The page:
Most Colombians Reject Santos-FARC Peace Deal, Survey Finds

If Yes does not win in the plebiscite, the Santos-FARC agreements may not be included in the Colombian legal system (YouTube)
If yes does not win in the referendum, the Santos-FARC agreements may not be included in the Colombian legal system (YouTube).

EspañolMost Colombians are unhappy with the government’s peace agreement with the FARC guerillas, according to a survey by the Ipsos Napoleon Franco company.

Fifty percent of Colombians said they would vote no on the referendum when asked whether they agree with the conclusion to the Havana peace talks between the government and FARC.

Those who said they would yes amounted to 39 percent of voters, meaning that it would be necessary to renegotiate the agreements or simply terminate the process altogether, as Colombia’s constitutional court has said the accord could not be included in Colombian constitutional law without a vote for of support from the people.

However, some say that if no wins, President Juan Manuel Santos could continue the process as one of his constitutional powers to search for peace at all costs, which doesn’t legally need a referendum.

President Santos also faces low approval ratings. It fell by five points from last month, to 23 percent.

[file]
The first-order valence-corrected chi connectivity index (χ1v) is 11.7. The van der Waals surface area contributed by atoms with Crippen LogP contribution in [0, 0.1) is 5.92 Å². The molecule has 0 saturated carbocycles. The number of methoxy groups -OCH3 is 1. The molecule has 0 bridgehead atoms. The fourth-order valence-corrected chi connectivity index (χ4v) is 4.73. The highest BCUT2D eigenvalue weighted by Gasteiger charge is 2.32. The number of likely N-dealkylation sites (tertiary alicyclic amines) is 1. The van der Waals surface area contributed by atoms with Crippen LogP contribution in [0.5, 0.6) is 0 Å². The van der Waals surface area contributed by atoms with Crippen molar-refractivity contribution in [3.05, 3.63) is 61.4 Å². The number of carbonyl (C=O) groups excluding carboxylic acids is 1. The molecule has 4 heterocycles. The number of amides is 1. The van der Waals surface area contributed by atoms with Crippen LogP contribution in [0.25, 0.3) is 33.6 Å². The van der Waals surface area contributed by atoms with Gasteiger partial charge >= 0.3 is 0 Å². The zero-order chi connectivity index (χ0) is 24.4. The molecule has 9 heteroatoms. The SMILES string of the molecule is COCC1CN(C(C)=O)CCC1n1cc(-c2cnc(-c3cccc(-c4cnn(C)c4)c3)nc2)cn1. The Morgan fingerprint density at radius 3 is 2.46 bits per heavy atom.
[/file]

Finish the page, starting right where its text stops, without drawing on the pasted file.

Yet many have expressed their surprise at the low support for the peace process. There is a great deal of pessimism about what will happen in Havana between the government and FARC, since only 63 percent of Colombians think the agreements will come to fruition and force the guerrillas to demobilize.

Between June and early August, the number of those who would vote no rose from 39 to 50 percent, while those who said they would vote yes fell from 56 percent to 39 percent.

Some have suggested people associate the president’s management of the country with the peace process. Because most people disagree with the way Santos handles other policy matters, they by default also disagree with his peace effort.

Support for NO could also be rooted in the involvement of former President and Senator Alvaro Uribe Velez, who has been one of the strongest opponents of the peace process. Besides him, Senators Ivan Duque and Jose Obdulio Gaviria, highly regarded in the country, have spoken out against the peace effort.

Additionally, the campaign itself is very slow and fragmented. The parties that support yes have disagreed publicly. Officials in the Conservative Party is still unsure whether or not it will support the referendum.

The elections on the referendum for peace will convene once the final agreement between the government and FARC is final, and requires the participation of at least 13 percent of Colombians to be considered legitimate. Failure to achieve this percentage or the success of No will result in renegotiations or the end of the process.

For the full survey in Spanish, click here

Source: Revista Semana

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